While the crust is cooling, beat the cream cheese with an electric mixer until smooth. Add the eggs, one at a time, beating until smooth. Add in the sugar, cream, and vanilla and beat until combined. Finally, stir in the Snickers bars.
Pour the batter into the cooled crust. Bake for 1 hour, or until set and the top looks slightly dry. If the middle is slightly wobbly, that’s fine. Cool the cheesecake completely on a wire rack, then refrigerate at least 4 hours. Release the cheesecake from the pan onto a serving plate.
Place the chocolate chips in a medium heat proof bowl. In a small saucepan heat the cream just until simmering. Pour the cream over the chocolate chips. Let sit for a few minutes then stir until the mixture is melted and smooth. Pour over the top of cheesecake. Sprinkle the snickers over the cheesecake. Slice and serve.

Snickers Cheesecake Slice

Death by Chocolate Cake

Early on in the gum graft healing process, I discovered that chocolate cake was a soft food — or so I told my dentist.  With all the junk loaded on top and inside of this cake, I’d venture to say that this would not be considered soft food, and I doubt I would have been able to chew it a few weeks ago.  Lucky for me that my mouth is on the mend.  And while I haven’t been able to eat steak and I still have to use a fork and knife when I eat a sandwich, I had no problem with this cake.

It started out when I found this recipe for Ultimate Death by Chocolate Brownie Cake on Pinterest.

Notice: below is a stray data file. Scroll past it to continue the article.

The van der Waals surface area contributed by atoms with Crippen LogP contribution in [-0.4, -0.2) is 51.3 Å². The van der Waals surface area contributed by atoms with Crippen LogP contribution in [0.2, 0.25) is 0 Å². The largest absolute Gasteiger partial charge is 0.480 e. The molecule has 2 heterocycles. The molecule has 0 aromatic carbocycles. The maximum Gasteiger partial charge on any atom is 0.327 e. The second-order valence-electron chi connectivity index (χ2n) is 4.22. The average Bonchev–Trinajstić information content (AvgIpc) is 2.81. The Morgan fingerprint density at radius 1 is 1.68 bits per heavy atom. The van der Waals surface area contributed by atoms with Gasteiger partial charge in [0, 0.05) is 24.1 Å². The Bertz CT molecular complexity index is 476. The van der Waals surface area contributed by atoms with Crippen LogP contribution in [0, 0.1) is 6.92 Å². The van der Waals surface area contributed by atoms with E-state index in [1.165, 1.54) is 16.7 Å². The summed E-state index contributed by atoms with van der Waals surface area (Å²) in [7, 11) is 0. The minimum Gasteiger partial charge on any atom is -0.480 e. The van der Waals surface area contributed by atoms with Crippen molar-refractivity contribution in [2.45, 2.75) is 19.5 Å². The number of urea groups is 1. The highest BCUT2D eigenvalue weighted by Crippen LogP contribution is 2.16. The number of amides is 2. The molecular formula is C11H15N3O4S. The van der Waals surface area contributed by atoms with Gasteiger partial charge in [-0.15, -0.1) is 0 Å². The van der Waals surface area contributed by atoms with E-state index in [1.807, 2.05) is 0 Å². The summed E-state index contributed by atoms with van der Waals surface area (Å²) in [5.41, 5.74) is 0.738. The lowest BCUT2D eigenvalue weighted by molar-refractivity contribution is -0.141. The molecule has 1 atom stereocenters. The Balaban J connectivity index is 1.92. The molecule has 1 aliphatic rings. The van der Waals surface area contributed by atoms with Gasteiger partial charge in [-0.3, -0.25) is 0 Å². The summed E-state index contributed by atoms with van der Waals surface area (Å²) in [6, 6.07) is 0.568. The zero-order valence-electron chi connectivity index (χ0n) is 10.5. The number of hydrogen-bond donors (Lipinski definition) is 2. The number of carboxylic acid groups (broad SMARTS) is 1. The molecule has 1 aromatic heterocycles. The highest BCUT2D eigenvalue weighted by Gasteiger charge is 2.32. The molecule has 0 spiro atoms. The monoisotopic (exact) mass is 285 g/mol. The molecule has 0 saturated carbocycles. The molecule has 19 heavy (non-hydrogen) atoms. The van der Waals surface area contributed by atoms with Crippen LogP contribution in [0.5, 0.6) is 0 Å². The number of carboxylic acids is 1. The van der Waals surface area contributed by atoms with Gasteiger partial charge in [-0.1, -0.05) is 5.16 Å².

Here are the ingredients

  • Chocolate Cake Mix (plus the ingredients to make it)
  • Brownie Mix (plus the ingredients to make it)
  • 2 cans of Chocolate Fudge Frosting
  • 1 package Semi-Sweet Chocolate Chips

Make the cake according to the directions on the box.  Pour the batter into two 8″ round pans sprayed with non-stick spray and lined with wax paper and bake according to the package directions.  Cool completely.

Make the brownie according to the directions on the box.  Pour the batter into one 8″ round pan sprayed with non-stick spray and lined with wax paper and bake at 350 degrees for approximately 25 minutes.  Keep an eye out as oven temperatures vary.  Cool completely.

To assemble, place a cake layer on the bottom of a cake plate, spread on a layer of frosting, and top with a handful of chocolate chips.  Next add the brownie layer, spread on a layer of frosting, and top with a handful of chocolate chips.  Place the cake layer on top and frost the entire cake.  On her cake, she sprinkled the whole thing (top and sides) with the remaining chocolate chips.

Now here’s where I went crazy.  In her directions, she mentions substituting chopped candy between the layers to change-up the flavor.  I started thinking about last year’s birthday cake and all the stuff we put on top of it.  Then I looked at the jar of candy on the counter —

candy jar

so full that the lid won’t sit on it properly.  This jar belonged to my grandparents.  My grandmother kept it sitting on their kitchen counter with graham crackers in it.  Years ago, my mom gave it to me, and now it sits on our kitchen counter filled with treats.  It’s one of a handful of things in our house that I absolutely cherish.  It’s funny — Gray knows how special it is, and he uses great care whenever he gets a treat from ‘the jar’.

Back to the cake.  Instead of topping it with chocolate chips, I selected my favorite candies from the jar, chopped them up, placed them on top of the cake, and drizzle the whole thing with melted chocolate chips!  Another Barbified dessert!

death by chocolate cake